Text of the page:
As shown in Figure 3, an example GPS scintillation event observed at the Antarctic McMurdo scintillation Station from MIT Madrigal contains both high amplitude and phase scintillation measurements. The background color represents VTEC level in a similar way in Figure 2, and the red circles represent S4 in Figure 3a and sigma phi (σϕ) in Figure 3b. On 7 January 2014, the polar ionospheric irregularities and density structures in the southern polar region induced by an incoming solar storm caused an observation of this scintillation event (with relatively high S4 and σϕ) using ground-based GPS receivers.

Figure 3. An example GPS scintillation event observed at the Antarctic McMurdo scintillation Station from MIT Madrigal. Adapted from [27] (a) S4 measurement; (b) SigmaPhi (σϕ) measurement.

GNSS is widely used to measure S4 and σϕ in order to observe and study the associated ionospheric irregularities. GNSS phase scintillations can cause cycle slips in carrier-phase and put pressure on the tracking loops of GNSS receivers. Severe GNSS scintillations can even lead to GNSS receiver loss-of-track and thus reduce positioning accuracy and availability. A great number of ground-based receivers are deployed in different regions around the world to detect and measure ionospheric space weather including the plasma irregularities that disturb GNSS signals. For instance, the chain of autonomous adaptive low-power instrument platforms (AAL-PIP) [28] on the East Antarctic Plateau has been used to observe ionospheric activity in the South Polar region. Together with six ground-based magnetometers, four dual frequency GPS receivers of the AAL-PIP project have been used to capture ionospheric irregularities and ultra-low frequency (ULF) waves associated with geomagnetic storms by analyzing the GPS TEC and scintillation data collected in Antarctica [29]. Furthermore, the ESA Space Weather Service Network is hosting several ionospheric scintillation monitoring systems developed by the German Aerospace Center (DLR), Norwegian Mapping Authority (NMA), and Collecte Localisation Satellites (CLS) [30]. Figure 4 gives a high-level illustration of two ionospheric impacts on GNSS—ranging errors and scintillation.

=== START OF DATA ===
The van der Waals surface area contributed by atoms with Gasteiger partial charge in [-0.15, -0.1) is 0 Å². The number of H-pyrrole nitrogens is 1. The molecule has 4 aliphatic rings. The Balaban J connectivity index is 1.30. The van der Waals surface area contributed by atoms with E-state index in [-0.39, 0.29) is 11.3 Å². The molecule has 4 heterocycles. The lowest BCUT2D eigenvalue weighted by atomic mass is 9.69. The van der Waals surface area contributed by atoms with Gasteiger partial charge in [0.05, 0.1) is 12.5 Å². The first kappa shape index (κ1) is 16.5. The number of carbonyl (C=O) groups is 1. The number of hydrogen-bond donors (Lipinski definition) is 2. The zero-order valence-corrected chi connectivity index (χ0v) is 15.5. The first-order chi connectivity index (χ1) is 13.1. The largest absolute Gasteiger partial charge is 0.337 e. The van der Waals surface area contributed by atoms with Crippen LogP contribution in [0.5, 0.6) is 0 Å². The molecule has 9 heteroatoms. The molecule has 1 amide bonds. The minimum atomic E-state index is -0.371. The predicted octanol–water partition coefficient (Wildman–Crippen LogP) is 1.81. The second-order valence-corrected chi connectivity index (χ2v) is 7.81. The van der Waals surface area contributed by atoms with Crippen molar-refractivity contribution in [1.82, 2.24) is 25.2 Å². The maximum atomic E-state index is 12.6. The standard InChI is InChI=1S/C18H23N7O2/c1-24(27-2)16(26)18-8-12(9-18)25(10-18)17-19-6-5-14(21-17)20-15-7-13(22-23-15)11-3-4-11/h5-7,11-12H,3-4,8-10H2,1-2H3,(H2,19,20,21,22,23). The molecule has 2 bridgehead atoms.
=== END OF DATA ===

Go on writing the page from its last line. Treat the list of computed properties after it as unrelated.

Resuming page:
Figure 4. An illustration of ionospheric impacts on GNSS.